In the early 1960s Larry Bell worked in a frame shop in Venice, California where he started to pick up off-cuts of glass and play around with them. He became fascinated by the edges of the glass shards, the way it simultaneously reflected and transmitted light. After working on various ways to include glass in his paintings Bell settled on the cube as the ideal form with which to explore his fascinations. Eventually investing in a vacuum coating machine allowed him to produce his own mirror effects. Bell became a leading figure in the LA art scene.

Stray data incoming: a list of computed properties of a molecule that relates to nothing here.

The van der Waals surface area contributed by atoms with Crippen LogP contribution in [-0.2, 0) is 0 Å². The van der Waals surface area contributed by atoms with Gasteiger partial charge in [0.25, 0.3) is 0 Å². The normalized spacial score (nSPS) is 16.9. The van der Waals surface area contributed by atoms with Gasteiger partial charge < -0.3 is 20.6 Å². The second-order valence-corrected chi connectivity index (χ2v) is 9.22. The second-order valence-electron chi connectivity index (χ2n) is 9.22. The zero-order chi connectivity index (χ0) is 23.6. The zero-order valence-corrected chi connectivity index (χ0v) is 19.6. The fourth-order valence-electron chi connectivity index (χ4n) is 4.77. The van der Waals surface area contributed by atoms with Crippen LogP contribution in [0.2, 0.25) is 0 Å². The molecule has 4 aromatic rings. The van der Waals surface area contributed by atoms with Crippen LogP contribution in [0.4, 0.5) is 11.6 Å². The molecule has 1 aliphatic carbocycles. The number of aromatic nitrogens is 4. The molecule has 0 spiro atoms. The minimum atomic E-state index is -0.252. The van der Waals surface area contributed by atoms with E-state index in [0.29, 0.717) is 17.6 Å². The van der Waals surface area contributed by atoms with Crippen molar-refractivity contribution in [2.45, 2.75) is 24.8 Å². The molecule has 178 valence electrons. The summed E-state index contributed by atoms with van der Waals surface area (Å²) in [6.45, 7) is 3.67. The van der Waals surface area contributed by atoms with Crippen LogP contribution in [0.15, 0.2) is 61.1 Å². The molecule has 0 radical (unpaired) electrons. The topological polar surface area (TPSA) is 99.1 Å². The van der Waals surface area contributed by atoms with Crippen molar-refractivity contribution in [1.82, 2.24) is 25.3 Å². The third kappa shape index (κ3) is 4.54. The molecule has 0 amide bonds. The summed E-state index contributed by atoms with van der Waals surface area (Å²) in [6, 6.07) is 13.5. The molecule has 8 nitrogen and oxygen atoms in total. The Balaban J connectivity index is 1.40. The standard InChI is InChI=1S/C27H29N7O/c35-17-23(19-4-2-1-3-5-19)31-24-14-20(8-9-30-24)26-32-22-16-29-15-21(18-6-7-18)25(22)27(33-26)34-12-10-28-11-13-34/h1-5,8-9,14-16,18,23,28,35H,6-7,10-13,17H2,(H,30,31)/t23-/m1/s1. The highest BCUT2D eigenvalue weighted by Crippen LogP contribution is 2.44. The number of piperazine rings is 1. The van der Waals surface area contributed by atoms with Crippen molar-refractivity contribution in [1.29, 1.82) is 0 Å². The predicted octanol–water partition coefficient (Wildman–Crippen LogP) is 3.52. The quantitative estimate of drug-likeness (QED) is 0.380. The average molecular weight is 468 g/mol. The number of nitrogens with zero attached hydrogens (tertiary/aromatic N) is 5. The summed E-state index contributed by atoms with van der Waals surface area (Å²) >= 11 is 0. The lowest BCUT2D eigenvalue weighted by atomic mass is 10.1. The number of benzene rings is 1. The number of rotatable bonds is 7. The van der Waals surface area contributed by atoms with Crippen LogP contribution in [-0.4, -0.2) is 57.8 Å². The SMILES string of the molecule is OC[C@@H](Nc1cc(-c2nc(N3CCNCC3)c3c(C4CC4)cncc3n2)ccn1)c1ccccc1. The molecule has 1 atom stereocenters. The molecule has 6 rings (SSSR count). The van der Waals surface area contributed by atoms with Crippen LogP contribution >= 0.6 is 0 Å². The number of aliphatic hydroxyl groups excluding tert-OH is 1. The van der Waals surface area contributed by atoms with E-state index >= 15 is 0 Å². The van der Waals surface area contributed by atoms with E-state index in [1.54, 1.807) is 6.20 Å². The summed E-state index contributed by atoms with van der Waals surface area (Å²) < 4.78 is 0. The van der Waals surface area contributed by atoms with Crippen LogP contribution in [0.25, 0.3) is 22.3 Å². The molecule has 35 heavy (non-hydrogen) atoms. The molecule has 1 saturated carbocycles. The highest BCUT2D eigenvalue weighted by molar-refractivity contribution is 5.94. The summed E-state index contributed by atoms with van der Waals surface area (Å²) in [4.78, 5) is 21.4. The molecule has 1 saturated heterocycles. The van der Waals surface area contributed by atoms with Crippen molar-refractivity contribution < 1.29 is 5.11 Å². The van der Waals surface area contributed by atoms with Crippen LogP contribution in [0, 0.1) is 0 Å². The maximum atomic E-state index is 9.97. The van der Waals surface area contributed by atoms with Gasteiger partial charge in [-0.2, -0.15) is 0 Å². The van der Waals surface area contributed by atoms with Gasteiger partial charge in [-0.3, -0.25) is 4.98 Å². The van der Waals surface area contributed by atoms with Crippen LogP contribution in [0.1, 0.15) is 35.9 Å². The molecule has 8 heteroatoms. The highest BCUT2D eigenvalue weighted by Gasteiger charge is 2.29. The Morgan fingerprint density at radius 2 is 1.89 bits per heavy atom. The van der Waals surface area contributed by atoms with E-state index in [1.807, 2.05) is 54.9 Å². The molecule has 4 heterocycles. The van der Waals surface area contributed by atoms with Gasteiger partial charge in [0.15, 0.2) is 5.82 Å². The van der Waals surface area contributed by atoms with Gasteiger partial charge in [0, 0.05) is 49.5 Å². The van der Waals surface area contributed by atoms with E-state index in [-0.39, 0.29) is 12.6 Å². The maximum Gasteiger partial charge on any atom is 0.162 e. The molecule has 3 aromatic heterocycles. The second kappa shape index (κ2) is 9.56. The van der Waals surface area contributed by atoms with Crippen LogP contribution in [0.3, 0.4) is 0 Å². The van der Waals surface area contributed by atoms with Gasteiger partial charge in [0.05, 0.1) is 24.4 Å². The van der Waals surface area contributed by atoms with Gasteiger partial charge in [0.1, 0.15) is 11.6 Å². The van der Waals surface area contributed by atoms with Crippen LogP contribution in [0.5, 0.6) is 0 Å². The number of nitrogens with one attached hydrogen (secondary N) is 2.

Bell discontinued making the cubes in the mid-eighties and concentrated his efforts on paintings and figurative sculptures. Now he has returned to the format with a new group of cubes made from colored glass and coated with Inconel an alloy with similar properties to stainless steel.
The exhibition at Jacobson Howard will also include paintings and works on paper made using the same vacuum coating process.